What is Philosophy of Religion?

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Charles Taliaferro
  • Maiden, MA: 
    Polity Books
    , January
     160 pages.
     For other formats: Link to Publisher's Website.


Charles Taliaferro has taught philosophical theology for more than thirty years. It is not surprising, then, that he dedicates What is Philosophy of Religion? “to the many students I have had the joy of working with” (vi).

It is not the first time that Taliaferro has written an introductory book on the philosophy of religion. In 2009, for example, he wrote Philosophy of Religion: A Beginner’s Guide (Oneworld). According to him, a “philosophical reflection on religion is […] of immense […] significance”, because religion plays a fundamental role “in shaping societies and personal lives” (2), not only in the history of mankind but also in the contemporary world. Philosophy of religion is an important discipline, above all because it enables people to recognize and give serious consideration to questions about the meaning of life—that is the questions that all religions deal with. Therefore, Taliaferro’s book seems to also have an apologetic aim, not because—as he claims—it supports any particular religion or secular, non-religious alternative, but because it shows and emphasises the specific value of the philosophy of religion itself. 

In the book, the author uses the term “religion” in a very broad sense. Not only does the word actually refer to monotheistic traditions (Judaism, Christianity, Islam), but the concept also encompasses Hinduism, Buddhism, and similar traditions, although unrelated to the idea (borrowed from Lucius Lactanctius) of a relationship, a religamen, between the human being and God. According to Taliaferro’s definition, any religion “involves a communal, transmittable body of teachings and prescribed practices about an ultimate, sacred reality or state of being that calls for reverence or awe” (11). These teachings and practices can lead practitioners into a specific relationship to that reality and transform their lives. By adopting this idea of “religion,” Taliaferro is able to identify a common ground among the different forms of worship and reflect on the many issues addressed in the book.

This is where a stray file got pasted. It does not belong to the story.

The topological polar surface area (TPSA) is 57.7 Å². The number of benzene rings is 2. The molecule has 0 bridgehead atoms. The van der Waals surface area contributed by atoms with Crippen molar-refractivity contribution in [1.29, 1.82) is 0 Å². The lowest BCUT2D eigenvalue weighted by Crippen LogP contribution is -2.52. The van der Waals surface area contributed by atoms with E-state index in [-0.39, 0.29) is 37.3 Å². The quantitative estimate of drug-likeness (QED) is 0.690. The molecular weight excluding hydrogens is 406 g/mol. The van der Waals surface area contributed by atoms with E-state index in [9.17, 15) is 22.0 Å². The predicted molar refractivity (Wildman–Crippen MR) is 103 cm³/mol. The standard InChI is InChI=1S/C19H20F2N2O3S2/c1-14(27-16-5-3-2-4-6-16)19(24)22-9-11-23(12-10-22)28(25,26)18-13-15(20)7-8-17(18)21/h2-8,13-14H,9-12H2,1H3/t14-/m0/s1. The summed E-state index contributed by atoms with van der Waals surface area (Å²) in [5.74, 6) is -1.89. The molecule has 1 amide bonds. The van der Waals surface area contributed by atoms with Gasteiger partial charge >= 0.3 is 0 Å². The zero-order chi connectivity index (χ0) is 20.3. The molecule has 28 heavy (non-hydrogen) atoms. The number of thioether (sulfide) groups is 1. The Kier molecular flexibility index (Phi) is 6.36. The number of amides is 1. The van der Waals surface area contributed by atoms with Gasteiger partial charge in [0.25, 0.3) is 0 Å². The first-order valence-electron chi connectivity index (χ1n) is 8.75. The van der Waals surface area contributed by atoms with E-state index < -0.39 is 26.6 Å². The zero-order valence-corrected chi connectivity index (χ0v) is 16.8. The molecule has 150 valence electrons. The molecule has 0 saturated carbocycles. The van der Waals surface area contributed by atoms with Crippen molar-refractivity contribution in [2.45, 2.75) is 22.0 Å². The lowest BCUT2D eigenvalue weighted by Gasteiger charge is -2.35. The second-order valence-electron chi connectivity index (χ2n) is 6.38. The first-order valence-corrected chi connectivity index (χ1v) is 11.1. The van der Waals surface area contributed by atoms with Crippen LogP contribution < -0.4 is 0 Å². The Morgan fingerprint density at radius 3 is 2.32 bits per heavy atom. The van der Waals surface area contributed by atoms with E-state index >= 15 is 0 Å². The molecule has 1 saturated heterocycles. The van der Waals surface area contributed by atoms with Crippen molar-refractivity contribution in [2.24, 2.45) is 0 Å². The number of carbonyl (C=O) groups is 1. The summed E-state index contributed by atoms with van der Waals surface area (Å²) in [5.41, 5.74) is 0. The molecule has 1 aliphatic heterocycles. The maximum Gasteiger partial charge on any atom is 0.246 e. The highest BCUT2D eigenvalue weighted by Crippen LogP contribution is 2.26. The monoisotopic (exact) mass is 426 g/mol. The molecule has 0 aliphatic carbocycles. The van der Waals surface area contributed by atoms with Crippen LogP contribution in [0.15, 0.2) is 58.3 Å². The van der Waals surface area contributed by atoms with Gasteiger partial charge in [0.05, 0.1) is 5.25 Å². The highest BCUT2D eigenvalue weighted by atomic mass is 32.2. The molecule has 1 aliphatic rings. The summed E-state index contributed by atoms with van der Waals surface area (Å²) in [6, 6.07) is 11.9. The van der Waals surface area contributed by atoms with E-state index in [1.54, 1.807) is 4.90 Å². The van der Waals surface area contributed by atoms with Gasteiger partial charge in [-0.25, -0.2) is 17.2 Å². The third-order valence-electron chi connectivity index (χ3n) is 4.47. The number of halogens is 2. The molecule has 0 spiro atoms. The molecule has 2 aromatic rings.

The book is subdivided into seven chapters. Firstly, they deal with the relationship (or conflict) between religion and science (chapter 1), the idea of the meaning of life and the role that world religions can play in exploring and managing this idea (chapter 2), and the classical idea of divine attributes, in particular the attributes of perfection, divine necessity, incorporeality, omnipotence, omniscience, and being eternal (chapter 3). The other chapters provide an insight into the wide debate about faith and evidence, and consider some of the evidences for and against the world religions (chapter 4), discuss the well-known problem of evil in connection with God’s omnipotence (chapter 5), explore the role of love in the practice of religious persons and explain some religious notions about miracles, divine revelation, and the possibility of a life after death (chapter 6). A final chapter (chapter 7) gives some interesting information about potential options for addressing the many aspects of contemporary philosophy of religion and the main institutions in which such discipline can be studied.

The topics are well explained. The arguments are discussed in a simple and accurate manner. Please note, however, that a “discussion questions” section can be found at the end of each chapter, in which Taliaferro offers insights into specific problems in the attempt to involve his students in a wider debate. Actually, Taliaferro does not understand philosophy of religion as a set of answers, but as an open ground for shared investigation, in which questions are raised to stimulate further thoughts. It is not surprising that the questions asked in the book have no fixed or definite answers, although Taliaferro makes no secret of his ideas.

In conclusion, What is Philosophy of Religion? is a very engaging, well structured and well written introduction to the main topics of the discipline. By adopting an open-minded approach, it can involve the reader into a non-dogmatic debate about religions. This is a very important purpose in this day and age—an age in which the idea of “religion” is too often and wrongly confused with the concept of “fundamentalism."

About the Reviewer(s): 

Adriano Fabris is Full Professor of Moral Philosophy and of Philosophy of Religions at Pisa University (Italy).


Date of Review: 
October 15, 2019
About the Author(s)/Editor(s)/Translator(s): 

Charles Taliaferro is Professor of Philosophy and Department Chair at St. Olaf College.


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